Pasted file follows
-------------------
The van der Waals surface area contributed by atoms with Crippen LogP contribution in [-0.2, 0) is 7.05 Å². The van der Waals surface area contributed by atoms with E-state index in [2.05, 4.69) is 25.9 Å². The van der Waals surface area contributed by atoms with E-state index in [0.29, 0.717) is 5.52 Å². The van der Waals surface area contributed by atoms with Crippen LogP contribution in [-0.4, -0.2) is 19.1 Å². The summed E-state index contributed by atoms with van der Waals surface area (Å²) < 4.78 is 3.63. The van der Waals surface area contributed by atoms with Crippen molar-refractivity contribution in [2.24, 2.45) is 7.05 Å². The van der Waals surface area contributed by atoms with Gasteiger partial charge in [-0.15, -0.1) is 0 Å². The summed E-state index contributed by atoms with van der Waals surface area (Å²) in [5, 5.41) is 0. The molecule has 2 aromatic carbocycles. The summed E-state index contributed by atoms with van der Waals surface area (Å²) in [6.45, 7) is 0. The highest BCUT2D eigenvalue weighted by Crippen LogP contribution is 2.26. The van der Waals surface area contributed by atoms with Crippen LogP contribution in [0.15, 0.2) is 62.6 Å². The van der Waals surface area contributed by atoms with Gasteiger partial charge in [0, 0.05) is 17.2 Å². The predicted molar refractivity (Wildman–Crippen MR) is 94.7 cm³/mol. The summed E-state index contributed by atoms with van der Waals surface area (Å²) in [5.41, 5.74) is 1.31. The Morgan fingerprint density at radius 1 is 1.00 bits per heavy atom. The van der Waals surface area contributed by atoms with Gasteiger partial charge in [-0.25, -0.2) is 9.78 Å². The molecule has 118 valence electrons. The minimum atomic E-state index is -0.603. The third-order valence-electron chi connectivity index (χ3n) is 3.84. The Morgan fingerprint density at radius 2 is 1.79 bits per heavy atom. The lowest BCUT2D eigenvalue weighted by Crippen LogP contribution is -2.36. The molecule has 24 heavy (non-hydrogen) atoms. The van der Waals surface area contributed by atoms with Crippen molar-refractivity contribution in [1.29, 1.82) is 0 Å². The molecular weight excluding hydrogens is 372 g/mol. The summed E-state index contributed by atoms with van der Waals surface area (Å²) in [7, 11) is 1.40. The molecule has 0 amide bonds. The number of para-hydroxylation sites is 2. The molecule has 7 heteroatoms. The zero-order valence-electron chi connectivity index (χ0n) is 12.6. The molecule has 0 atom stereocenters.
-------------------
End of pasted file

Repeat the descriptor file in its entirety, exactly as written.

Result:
The van der Waals surface area contributed by atoms with Crippen LogP contribution in [-0.2, 0) is 7.05 Å². The van der Waals surface area contributed by atoms with E-state index in [2.05, 4.69) is 25.9 Å². The van der Waals surface area contributed by atoms with E-state index in [0.29, 0.717) is 5.52 Å². The van der Waals surface area contributed by atoms with Crippen LogP contribution in [-0.4, -0.2) is 19.1 Å². The summed E-state index contributed by atoms with van der Waals surface area (Å²) < 4.78 is 3.63. The van der Waals surface area contributed by atoms with Crippen molar-refractivity contribution in [2.24, 2.45) is 7.05 Å². The van der Waals surface area contributed by atoms with Gasteiger partial charge in [-0.15, -0.1) is 0 Å². The summed E-state index contributed by atoms with van der Waals surface area (Å²) in [5, 5.41) is 0. The molecule has 2 aromatic carbocycles. The summed E-state index contributed by atoms with van der Waals surface area (Å²) in [6.45, 7) is 0. The highest BCUT2D eigenvalue weighted by Crippen LogP contribution is 2.26. The van der Waals surface area contributed by atoms with Crippen LogP contribution in [0.15, 0.2) is 62.6 Å². The van der Waals surface area contributed by atoms with Gasteiger partial charge in [0, 0.05) is 17.2 Å². The predicted molar refractivity (Wildman–Crippen MR) is 94.7 cm³/mol. The summed E-state index contributed by atoms with van der Waals surface area (Å²) in [5.41, 5.74) is 1.31. The Morgan fingerprint density at radius 1 is 1.00 bits per heavy atom. The van der Waals surface area contributed by atoms with Gasteiger partial charge in [-0.25, -0.2) is 9.78 Å². The molecule has 118 valence electrons. The minimum atomic E-state index is -0.603. The third-order valence-electron chi connectivity index (χ3n) is 3.84. The Morgan fingerprint density at radius 2 is 1.79 bits per heavy atom. The lowest BCUT2D eigenvalue weighted by Crippen LogP contribution is -2.36. The molecule has 24 heavy (non-hydrogen) atoms. The van der Waals surface area contributed by atoms with Crippen molar-refractivity contribution in [1.29, 1.82) is 0 Å². The molecular weight excluding hydrogens is 372 g/mol. The summed E-state index contributed by atoms with van der Waals surface area (Å²) in [7, 11) is 1.40. The molecule has 0 amide bonds. The number of para-hydroxylation sites is 2. The molecule has 7 heteroatoms. The zero-order valence-electron chi connectivity index (χ0n) is 12.6. The molecule has 0 atom stereocenters.